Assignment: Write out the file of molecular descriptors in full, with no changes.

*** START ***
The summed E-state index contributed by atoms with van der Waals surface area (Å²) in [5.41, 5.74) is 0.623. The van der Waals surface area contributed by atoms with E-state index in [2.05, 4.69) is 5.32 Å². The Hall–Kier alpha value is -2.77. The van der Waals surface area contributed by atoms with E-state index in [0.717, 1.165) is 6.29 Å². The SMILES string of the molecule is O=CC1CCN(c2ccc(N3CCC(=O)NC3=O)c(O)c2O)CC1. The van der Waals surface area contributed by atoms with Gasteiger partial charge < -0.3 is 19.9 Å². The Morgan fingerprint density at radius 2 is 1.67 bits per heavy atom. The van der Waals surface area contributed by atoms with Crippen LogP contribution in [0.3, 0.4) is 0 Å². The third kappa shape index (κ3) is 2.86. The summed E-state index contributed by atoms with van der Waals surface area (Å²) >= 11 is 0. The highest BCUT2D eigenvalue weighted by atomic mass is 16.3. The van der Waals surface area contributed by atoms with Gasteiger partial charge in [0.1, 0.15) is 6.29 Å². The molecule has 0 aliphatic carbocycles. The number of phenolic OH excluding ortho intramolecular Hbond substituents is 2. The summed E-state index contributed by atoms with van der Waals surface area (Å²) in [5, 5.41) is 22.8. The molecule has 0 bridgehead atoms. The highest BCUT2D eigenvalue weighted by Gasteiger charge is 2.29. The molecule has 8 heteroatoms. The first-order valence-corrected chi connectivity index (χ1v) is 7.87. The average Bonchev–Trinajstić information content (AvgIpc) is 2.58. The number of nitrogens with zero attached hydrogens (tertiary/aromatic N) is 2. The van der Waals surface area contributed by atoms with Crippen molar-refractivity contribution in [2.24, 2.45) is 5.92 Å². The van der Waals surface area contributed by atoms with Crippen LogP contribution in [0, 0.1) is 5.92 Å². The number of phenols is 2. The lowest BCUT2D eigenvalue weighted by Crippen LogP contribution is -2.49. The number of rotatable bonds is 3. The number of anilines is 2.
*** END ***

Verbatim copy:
The summed E-state index contributed by atoms with van der Waals surface area (Å²) in [5.41, 5.74) is 0.623. The van der Waals surface area contributed by atoms with E-state index in [2.05, 4.69) is 5.32 Å². The Hall–Kier alpha value is -2.77. The van der Waals surface area contributed by atoms with E-state index in [0.717, 1.165) is 6.29 Å². The SMILES string of the molecule is O=CC1CCN(c2ccc(N3CCC(=O)NC3=O)c(O)c2O)CC1. The van der Waals surface area contributed by atoms with Gasteiger partial charge < -0.3 is 19.9 Å². The Morgan fingerprint density at radius 2 is 1.67 bits per heavy atom. The van der Waals surface area contributed by atoms with Crippen LogP contribution in [0.3, 0.4) is 0 Å². The third kappa shape index (κ3) is 2.86. The summed E-state index contributed by atoms with van der Waals surface area (Å²) >= 11 is 0. The highest BCUT2D eigenvalue weighted by atomic mass is 16.3. The van der Waals surface area contributed by atoms with Gasteiger partial charge in [0.1, 0.15) is 6.29 Å². The molecule has 0 aliphatic carbocycles. The number of phenolic OH excluding ortho intramolecular Hbond substituents is 2. The summed E-state index contributed by atoms with van der Waals surface area (Å²) in [5, 5.41) is 22.8. The molecule has 0 bridgehead atoms. The highest BCUT2D eigenvalue weighted by Gasteiger charge is 2.29. The molecule has 8 heteroatoms. The first-order valence-corrected chi connectivity index (χ1v) is 7.87. The average Bonchev–Trinajstić information content (AvgIpc) is 2.58. The number of nitrogens with zero attached hydrogens (tertiary/aromatic N) is 2. The van der Waals surface area contributed by atoms with Crippen molar-refractivity contribution in [2.24, 2.45) is 5.92 Å². The van der Waals surface area contributed by atoms with Crippen LogP contribution in [0, 0.1) is 5.92 Å². The number of phenols is 2. The lowest BCUT2D eigenvalue weighted by Crippen LogP contribution is -2.49. The number of rotatable bonds is 3. The number of anilines is 2.